The European Union continues to push hard for clear regulations for the Bitcoin and crypto industry. After the final vote on the European Union’s draft legislation to regulate cryptocurrencies, the Markets in Crypto-Assets Regulation (MiCA), was postponed until April 2023 due to technical difficulties, the European Parliament yesterday approved new banking regulations.
As Reuters reports, the Economic Affairs Committee of the European Parliament on Tuesday approved a bill to implement the final stage of the post-financial crisis global bank capital rules (Basel-III) starting in January 2025. It stipulates that volatile cryptocurrencies like Bitcoin will be considered the riskiest investment.
In doing so, the European Union is following the Bank of International Settlement (BIS), which essentially divides cryptos into two distinct groups. Group 1 represents tokenized assets and stablecoins with approved stabilization mechanisms, while it is questionable whether Tether or USDC meets the requirements.
Group 2 includes stablecoins without BIS-approved stabilization mechanisms and volatile cryptocurrencies. This group classification details that Bitcoin, Ethereum, and other cryptos require banks to apply a “risk weight” of 1.250%.
This means that European banks must hold more than one euro of free capital for every euro of cryptocurrencies. Markus Ferber, a German member of the European People’s Party in the EU Parliament, said that the effort is designed to “prevent instability in the crypto world from spilling over into the financial system.”
EU Banks Allowed To Hold 2% Of Capital In Bitcoin And Crypto
In addition, the new directive stipulates that banks can hold a maximum of 2% of their capital in Bitcoin and other cryptocurrencies, while the European Parliament’s economic committee endorsed several temporary derogations to give banks more time to adjust.
Already last year, the BIS Basel Committee warned against cryptocurrencies. Since then, banks have been advised to allocate a maximum of 1% of their total assets to cryptocurrencies.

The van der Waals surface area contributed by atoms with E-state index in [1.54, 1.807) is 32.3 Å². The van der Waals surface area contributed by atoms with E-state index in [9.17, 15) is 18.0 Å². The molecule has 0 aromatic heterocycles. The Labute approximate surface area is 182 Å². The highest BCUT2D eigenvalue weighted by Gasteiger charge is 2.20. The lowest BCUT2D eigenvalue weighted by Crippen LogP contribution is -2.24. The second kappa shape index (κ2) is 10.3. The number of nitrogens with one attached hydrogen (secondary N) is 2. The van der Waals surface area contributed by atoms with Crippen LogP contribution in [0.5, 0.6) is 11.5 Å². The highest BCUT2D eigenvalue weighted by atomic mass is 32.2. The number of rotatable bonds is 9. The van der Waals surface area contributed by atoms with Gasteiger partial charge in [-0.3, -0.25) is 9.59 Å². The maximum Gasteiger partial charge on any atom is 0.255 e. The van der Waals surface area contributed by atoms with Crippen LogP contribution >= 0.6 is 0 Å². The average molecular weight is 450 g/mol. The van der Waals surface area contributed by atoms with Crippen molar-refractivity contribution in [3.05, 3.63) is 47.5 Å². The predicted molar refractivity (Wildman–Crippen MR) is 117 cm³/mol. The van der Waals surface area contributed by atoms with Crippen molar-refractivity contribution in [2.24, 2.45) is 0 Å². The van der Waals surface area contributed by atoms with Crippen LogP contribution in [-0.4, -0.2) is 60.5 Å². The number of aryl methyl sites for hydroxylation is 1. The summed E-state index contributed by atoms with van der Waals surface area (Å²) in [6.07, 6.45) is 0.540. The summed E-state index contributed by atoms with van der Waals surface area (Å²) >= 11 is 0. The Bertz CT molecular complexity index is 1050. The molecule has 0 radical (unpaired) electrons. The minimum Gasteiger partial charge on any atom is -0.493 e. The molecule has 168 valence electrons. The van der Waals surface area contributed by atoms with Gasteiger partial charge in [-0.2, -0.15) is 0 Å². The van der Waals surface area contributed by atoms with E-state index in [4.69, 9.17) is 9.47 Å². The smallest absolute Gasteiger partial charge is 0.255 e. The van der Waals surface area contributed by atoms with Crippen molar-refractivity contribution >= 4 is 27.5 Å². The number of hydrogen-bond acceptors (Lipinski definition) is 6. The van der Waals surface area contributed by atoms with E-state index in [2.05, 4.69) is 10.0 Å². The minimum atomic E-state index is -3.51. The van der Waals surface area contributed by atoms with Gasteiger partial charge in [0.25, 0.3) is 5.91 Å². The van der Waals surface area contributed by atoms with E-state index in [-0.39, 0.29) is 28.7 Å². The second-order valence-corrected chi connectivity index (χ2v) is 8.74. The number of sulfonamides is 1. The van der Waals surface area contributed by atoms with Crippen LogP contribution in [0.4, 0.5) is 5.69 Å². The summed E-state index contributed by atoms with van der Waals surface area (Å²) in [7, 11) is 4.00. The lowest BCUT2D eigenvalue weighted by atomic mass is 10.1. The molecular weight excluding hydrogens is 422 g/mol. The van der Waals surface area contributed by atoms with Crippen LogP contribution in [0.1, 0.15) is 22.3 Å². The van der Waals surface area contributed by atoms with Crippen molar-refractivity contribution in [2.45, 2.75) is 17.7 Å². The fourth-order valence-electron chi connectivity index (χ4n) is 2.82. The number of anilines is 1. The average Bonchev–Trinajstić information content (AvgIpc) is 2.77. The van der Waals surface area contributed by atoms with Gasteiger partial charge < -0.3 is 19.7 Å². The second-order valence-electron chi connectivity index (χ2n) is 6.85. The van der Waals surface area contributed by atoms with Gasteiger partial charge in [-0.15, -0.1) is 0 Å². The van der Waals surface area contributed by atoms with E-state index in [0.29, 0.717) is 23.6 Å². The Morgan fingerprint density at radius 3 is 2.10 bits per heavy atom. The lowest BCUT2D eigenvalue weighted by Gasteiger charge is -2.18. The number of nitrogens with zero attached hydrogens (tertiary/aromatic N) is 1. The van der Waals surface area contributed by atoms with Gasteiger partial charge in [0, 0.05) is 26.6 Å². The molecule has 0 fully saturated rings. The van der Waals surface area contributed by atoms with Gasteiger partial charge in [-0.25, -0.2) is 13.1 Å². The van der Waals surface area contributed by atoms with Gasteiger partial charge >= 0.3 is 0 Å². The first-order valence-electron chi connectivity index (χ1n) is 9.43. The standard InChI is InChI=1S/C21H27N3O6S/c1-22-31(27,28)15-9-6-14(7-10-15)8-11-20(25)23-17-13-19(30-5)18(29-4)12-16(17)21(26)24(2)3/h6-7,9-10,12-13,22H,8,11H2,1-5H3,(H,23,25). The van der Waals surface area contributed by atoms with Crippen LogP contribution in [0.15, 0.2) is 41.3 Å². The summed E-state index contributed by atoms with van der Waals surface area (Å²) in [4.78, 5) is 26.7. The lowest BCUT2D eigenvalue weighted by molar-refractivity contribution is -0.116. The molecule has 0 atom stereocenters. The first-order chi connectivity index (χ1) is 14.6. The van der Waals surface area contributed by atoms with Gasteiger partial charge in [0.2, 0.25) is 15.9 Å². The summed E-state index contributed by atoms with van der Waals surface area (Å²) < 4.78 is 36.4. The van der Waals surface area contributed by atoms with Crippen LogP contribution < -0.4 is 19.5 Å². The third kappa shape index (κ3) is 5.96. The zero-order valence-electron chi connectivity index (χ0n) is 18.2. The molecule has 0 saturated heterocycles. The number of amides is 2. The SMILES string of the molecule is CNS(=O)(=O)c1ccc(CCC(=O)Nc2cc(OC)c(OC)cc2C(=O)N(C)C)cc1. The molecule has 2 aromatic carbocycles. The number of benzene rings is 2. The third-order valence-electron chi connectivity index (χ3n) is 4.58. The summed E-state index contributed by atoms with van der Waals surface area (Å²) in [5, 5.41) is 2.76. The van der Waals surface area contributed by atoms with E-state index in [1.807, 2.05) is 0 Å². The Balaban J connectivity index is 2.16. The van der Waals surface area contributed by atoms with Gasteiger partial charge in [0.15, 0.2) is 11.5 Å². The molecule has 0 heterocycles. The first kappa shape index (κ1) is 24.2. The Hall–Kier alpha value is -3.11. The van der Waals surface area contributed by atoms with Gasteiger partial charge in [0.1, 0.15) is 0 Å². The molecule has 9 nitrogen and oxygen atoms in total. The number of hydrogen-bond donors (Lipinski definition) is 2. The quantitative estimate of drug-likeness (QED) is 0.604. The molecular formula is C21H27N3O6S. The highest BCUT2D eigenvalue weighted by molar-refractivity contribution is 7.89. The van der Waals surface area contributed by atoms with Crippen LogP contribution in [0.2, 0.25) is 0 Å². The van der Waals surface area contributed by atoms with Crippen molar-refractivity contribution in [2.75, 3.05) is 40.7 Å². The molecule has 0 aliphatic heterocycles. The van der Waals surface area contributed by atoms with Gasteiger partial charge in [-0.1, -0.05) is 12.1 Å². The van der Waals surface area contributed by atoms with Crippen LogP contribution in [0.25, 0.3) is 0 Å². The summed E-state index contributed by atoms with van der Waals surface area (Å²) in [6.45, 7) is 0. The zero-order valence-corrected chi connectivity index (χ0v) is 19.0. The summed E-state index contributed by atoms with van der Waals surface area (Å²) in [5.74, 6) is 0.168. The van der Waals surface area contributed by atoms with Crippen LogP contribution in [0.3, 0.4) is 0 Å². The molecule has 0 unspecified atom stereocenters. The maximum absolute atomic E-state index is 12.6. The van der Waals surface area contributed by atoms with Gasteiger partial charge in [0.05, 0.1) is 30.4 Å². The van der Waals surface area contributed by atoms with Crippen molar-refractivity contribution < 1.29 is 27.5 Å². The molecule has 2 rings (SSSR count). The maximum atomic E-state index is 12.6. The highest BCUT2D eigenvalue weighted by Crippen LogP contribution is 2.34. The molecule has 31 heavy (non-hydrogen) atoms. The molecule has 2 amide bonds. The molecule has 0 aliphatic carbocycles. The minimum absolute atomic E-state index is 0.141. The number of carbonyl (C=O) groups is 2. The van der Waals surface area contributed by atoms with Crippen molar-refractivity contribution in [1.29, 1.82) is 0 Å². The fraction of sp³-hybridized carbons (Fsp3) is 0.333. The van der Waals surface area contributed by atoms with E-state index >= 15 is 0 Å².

Yesterday’s approved guidance is based on a draft that the Basel Committee on Banking Supervision finalized on December 16. The Basel Committee is a group of several dozen central banks and banking regulators that have no lawmaking authority themselves but develop the standards for prudential regulation of banks.
As Ferber has indicated, lawmakers cite the chaos in the crypto market in recent months as further evidence that such regulation is needed. The United States, the United Kingdom, and other countries are taking similar steps, with the European Union setting a unique precedent with its requirement that banks must hold enough capital to fully cover holdings of Bitcoin and cryptocurrencies.
Notably, yesterday’s approval by the European Parliament’s Economic Affairs Committee is the first step in the approval process. The directive still needs to be approved by the entire European Parliament in July and submitted to national finance ministers in the Council of the European Union for the regulations to take effect.
Even though the regulations can be very negative at first glance, it should be emphasized that the BIS and the EU do not want to issue a Bitcoin and crypto ban for European banks, but only want to introduce a limit, as well as capital coverage.
At press time, the BTC price stood at $22,735. Thus, Bitcoin continues to range between $22,310 and $23,350 on the 4-chart.
Bitcoin price remains calm, 4-hour chart | Source: BTCUSD on TradingView.com
Featured image from Guillaume Perigois / Unsplash, Chart from TradingView.com